There is a five-year marriage length and a five-year residence requirements for an overseas spouse to qualify for survival benefit. See below reference and citation. Of course, the SSA is the final authority. It is recommended that you give the SSA a call. If the spouse can meet the survival benefit requirement, your spouse may qualify for spousal benefit which is up to half the amount of your social security payment.
An alien entitled to benefits as a spouse, widow/widower, divorced spouse, surviving divorced spouse, or surviving divorced mother or father must meet the following requirement:
The alien must have resided in the U.S. for 5 or more years, and
The alien must have been in a spousal relationship with the person on whose earnings record the entitlement is based for 5 or more years.
Effective Dates: 01/06/2012 - Present
TN 15 (05-08)
RS 02610.025 5 Year Residency Requirement for Alien Dependents/Survivors Outside the United States (U.S.)
Social Security Act – 202 (t)
Social Security Act – 202 (t) (11)
In 1983 the Social Security Act was amended (P.L. 98-21) section 340 to include an additional provision regarding the payment of Social Security benefits to aliens outside the U.S. Section 202(t)(11) of the Social Security Act requires that certain non-U.S. citizen dependent and survivor beneficiaries who are first eligible for Social Security Benefits after December 1984, must have resided in the U.S. for at least 5 years as the spouse, widow/widower, child, or parent of the NH, in order to receive U.S. benefits while outside the U.S.. See RS 02610.030 - 5 Year Residency Requirements for Spouses, Natural Child, Adopted Child, and a Parent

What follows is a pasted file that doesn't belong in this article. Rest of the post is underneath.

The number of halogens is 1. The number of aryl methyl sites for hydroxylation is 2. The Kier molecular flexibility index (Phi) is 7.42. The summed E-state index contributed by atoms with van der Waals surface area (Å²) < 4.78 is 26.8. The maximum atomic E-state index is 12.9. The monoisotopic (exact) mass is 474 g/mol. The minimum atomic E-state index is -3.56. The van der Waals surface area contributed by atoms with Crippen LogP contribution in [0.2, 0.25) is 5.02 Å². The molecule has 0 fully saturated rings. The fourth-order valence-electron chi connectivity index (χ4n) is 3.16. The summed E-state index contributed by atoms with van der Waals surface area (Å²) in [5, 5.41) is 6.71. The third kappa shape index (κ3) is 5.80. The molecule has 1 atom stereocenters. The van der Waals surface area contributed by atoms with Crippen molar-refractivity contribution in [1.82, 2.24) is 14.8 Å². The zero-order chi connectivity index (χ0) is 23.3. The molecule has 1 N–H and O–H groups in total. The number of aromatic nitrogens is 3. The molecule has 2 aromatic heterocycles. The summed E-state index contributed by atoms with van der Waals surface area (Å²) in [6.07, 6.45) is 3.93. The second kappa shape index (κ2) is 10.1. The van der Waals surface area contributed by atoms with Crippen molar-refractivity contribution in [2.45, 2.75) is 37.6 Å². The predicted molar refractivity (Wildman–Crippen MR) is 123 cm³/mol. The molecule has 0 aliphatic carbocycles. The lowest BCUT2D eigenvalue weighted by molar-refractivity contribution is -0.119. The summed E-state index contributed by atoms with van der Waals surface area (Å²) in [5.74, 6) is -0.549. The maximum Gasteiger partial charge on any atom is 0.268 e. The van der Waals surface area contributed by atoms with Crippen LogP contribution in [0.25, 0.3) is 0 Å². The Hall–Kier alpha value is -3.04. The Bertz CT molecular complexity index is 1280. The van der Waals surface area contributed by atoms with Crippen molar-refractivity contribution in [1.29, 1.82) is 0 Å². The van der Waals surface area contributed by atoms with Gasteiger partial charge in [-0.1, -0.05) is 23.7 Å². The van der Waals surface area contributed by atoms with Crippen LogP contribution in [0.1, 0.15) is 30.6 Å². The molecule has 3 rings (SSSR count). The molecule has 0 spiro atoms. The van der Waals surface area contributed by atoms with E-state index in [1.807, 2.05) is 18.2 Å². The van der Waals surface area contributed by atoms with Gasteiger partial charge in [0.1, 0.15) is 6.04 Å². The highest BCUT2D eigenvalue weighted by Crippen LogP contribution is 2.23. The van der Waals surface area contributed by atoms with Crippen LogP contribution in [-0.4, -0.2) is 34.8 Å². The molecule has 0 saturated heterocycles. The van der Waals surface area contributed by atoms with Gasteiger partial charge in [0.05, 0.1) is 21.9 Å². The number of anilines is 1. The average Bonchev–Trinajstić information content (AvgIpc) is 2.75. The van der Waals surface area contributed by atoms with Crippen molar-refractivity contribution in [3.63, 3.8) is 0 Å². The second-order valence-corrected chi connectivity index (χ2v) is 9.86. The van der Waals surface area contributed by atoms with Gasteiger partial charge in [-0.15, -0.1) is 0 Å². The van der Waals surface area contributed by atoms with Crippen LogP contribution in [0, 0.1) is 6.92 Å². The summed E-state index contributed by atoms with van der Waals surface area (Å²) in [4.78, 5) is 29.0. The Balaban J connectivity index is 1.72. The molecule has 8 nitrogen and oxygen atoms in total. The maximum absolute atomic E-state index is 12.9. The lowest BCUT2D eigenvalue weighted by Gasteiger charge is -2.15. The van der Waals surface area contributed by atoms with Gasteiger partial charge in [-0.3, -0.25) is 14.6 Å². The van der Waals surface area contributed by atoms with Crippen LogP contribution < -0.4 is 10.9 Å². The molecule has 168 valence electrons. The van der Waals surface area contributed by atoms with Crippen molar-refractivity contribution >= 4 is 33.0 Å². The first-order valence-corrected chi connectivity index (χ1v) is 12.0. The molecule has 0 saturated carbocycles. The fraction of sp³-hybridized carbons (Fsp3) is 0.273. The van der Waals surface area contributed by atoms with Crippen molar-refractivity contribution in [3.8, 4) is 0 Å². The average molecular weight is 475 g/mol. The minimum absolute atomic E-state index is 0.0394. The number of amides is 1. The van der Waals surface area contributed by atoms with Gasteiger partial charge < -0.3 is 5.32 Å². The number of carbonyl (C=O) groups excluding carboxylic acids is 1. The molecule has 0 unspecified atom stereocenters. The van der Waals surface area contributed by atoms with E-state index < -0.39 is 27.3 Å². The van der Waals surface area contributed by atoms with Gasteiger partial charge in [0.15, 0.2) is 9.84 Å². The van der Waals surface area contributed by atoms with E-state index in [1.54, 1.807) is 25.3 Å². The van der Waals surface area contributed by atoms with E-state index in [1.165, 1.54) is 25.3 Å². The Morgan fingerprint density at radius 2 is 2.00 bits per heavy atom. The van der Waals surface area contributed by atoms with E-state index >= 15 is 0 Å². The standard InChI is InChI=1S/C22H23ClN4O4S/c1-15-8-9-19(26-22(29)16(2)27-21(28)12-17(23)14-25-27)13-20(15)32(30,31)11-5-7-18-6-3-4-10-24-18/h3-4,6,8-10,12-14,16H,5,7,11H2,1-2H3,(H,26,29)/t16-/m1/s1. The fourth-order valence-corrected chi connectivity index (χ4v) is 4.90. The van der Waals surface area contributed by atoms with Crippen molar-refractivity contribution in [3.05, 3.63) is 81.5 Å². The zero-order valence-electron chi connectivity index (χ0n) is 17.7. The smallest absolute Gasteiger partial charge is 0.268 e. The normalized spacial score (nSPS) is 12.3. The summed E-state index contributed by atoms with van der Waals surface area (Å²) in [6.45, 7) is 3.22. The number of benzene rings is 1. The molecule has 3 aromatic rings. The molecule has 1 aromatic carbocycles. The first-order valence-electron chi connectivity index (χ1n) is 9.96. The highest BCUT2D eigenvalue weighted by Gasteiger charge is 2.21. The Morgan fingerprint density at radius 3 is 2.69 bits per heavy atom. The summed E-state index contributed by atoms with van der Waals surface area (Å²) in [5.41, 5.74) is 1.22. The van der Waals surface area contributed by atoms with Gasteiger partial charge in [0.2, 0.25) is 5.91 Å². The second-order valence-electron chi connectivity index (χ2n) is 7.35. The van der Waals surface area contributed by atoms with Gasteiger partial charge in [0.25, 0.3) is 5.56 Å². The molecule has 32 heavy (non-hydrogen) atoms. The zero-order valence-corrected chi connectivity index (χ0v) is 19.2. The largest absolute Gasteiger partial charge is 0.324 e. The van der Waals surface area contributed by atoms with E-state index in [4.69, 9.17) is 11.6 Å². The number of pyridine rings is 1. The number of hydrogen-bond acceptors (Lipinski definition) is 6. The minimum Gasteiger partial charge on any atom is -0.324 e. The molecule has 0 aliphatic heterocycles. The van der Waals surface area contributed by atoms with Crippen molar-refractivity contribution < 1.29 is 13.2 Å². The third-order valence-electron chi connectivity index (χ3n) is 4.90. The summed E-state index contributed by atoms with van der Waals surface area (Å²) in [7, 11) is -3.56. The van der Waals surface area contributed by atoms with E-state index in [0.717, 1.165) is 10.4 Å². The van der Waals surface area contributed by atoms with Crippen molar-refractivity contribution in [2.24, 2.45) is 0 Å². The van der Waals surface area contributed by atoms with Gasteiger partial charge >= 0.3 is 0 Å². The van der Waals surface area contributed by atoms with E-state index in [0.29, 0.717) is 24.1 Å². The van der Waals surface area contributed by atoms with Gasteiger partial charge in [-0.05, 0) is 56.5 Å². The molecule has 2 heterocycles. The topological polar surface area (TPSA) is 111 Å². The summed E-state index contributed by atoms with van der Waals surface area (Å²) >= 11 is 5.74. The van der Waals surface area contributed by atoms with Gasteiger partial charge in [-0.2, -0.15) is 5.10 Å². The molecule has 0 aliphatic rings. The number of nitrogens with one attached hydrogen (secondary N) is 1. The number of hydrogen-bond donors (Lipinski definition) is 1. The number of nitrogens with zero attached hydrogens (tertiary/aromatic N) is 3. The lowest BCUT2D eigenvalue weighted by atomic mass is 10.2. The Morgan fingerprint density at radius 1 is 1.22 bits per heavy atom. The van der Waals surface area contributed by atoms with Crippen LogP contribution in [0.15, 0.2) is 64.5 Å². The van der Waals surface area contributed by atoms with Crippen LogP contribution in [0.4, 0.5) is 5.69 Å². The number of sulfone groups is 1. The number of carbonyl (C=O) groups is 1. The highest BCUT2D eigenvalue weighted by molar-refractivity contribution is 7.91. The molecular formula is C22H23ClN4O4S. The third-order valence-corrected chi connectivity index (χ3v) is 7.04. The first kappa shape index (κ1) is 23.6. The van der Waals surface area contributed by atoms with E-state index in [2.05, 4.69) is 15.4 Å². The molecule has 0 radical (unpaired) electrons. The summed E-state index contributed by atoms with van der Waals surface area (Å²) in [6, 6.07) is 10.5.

Fiona Chen, MPA, Ph.D., CPA, ABV, CFF, CITP
Your widow or widower can receive:
- reduced benefits as early as age 60 or full benefits at full retirement age or older.
benefits as early as age 50 if he or she is disabled AND their disability started before or within seven years of your death.
Your widow or widower can get benefits at any age if they take care of your child younger than age 16 or disabled, who's receiving Social Security benefits.